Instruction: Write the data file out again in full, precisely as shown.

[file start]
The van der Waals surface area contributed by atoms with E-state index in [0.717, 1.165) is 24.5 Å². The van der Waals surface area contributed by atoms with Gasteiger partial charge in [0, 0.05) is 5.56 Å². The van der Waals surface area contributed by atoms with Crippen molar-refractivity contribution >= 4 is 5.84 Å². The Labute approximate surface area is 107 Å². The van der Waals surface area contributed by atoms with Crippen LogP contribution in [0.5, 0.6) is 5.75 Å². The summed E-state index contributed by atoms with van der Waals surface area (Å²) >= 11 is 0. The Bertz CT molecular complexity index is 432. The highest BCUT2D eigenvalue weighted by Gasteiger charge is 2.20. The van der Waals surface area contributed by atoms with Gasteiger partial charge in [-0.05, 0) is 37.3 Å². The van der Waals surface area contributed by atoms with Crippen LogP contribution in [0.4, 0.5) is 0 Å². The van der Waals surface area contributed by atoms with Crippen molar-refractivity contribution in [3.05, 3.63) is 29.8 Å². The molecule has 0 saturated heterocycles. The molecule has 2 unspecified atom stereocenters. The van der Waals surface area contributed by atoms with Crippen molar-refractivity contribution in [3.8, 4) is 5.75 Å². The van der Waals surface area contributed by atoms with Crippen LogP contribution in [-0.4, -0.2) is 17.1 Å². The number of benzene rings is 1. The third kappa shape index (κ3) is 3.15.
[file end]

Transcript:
The van der Waals surface area contributed by atoms with E-state index in [0.717, 1.165) is 24.5 Å². The van der Waals surface area contributed by atoms with Gasteiger partial charge in [0, 0.05) is 5.56 Å². The van der Waals surface area contributed by atoms with Crippen molar-refractivity contribution >= 4 is 5.84 Å². The Labute approximate surface area is 107 Å². The van der Waals surface area contributed by atoms with Crippen LogP contribution in [0.5, 0.6) is 5.75 Å². The summed E-state index contributed by atoms with van der Waals surface area (Å²) >= 11 is 0. The Bertz CT molecular complexity index is 432. The highest BCUT2D eigenvalue weighted by Gasteiger charge is 2.20. The van der Waals surface area contributed by atoms with Gasteiger partial charge in [-0.05, 0) is 37.3 Å². The van der Waals surface area contributed by atoms with Crippen LogP contribution in [0.4, 0.5) is 0 Å². The van der Waals surface area contributed by atoms with Crippen molar-refractivity contribution in [3.05, 3.63) is 29.8 Å². The molecule has 0 saturated heterocycles. The molecule has 2 unspecified atom stereocenters. The van der Waals surface area contributed by atoms with Crippen molar-refractivity contribution in [3.8, 4) is 5.75 Å². The van der Waals surface area contributed by atoms with Crippen LogP contribution in [-0.4, -0.2) is 17.1 Å². The number of benzene rings is 1. The third kappa shape index (κ3) is 3.15.